Tuesday, February 5, 2013

Documentary Review: The Abolitionists

Abolitionist allies Frederick Douglass, William Lloyd Garrison, Harriet Beecher Stowe, John Brown and Angelina Grimké turned a despised fringe movement against chattel slavery into a force that literally changed the nation.

So the watcher is introduces to the PBS documentary, "The Abolitionists."

The narratives are carefully written; the performances are powerful in their loyalty to the history.

The questions we have looking back at the slavery question are enunciated clearly in this documentary, whether it be the Southern Belle with a conscience; the young Northern writer who was haunted by the broken families. Or the young mother mourning a loss and identifying with the young black mothers; the little black boy who grew eloquence and voice for all time. The man willing to set the world on fire (and sacrifice his own sons) for his beliefs. The story is carefully and honestly told. No one is perfect, but each was compelled by a mighty sense of purpose and outrage.

The murky darkness of the United States at that time grows increasingly dense in this story. By the Dred Scott case, it is unimaginable that slavery will ever end. I was profoundly impressed that the abolitionists proceeded with their call despite the overwhelming catastrophes of their cause. It was a complete example of  "It's always darkest before the dawn."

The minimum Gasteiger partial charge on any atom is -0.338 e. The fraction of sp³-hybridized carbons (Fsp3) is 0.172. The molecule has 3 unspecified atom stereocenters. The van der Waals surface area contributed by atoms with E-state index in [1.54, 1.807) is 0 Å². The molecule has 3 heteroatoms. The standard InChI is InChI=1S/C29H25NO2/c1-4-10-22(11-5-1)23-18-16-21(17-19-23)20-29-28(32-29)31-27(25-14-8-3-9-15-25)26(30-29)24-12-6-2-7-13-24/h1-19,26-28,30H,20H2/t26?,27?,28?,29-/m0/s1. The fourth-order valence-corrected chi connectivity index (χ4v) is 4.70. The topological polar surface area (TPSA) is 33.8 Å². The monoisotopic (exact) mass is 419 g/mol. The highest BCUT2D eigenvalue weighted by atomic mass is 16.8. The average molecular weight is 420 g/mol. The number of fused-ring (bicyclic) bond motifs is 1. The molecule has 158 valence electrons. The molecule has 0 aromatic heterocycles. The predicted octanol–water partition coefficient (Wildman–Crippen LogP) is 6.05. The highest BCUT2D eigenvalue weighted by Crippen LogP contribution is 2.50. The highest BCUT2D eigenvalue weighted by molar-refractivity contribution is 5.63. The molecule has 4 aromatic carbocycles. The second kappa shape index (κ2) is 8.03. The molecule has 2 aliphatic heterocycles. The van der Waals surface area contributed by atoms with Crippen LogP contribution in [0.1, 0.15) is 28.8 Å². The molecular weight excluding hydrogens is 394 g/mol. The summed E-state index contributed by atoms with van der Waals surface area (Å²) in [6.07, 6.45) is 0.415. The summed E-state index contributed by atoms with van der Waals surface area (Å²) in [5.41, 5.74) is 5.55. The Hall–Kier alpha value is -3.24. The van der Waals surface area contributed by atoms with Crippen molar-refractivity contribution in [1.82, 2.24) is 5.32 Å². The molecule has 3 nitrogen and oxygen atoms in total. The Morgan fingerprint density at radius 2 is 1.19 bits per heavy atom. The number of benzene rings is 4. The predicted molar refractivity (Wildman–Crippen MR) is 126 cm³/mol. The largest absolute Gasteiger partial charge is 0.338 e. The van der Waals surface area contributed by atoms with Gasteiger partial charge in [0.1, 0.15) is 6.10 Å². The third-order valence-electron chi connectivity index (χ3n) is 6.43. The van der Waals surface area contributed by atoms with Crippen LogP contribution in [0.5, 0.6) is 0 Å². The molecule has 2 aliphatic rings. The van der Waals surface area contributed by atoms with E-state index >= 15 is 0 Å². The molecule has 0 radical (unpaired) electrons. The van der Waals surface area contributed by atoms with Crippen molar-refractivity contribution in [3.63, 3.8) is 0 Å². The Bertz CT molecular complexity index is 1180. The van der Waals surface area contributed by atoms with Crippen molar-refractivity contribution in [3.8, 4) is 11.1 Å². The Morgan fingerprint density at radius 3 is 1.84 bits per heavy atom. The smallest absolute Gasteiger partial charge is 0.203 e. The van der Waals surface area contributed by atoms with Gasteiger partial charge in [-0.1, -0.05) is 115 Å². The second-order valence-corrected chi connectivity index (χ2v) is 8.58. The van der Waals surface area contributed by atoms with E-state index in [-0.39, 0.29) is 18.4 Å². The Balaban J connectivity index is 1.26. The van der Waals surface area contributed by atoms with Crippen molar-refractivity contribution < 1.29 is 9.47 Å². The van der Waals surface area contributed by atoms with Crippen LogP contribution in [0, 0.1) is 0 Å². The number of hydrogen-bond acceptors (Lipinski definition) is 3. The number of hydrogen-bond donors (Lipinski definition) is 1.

The dawn was a very, very long time breaking. How incomprehensible to expect to survive the Civil War with the abolition of slavery. It required Holy Stubbornness.

We have the privilege of perspective. All the way through Reconstruction, the Civil Rights Movement, many victories both small and great. But to be in the US before Lincoln--that truly demonstrated the audacity of hope for abolition of slavery.

This is an intense documentary. I recommend for secondary kids, but prepare the middle schoolers carefully.

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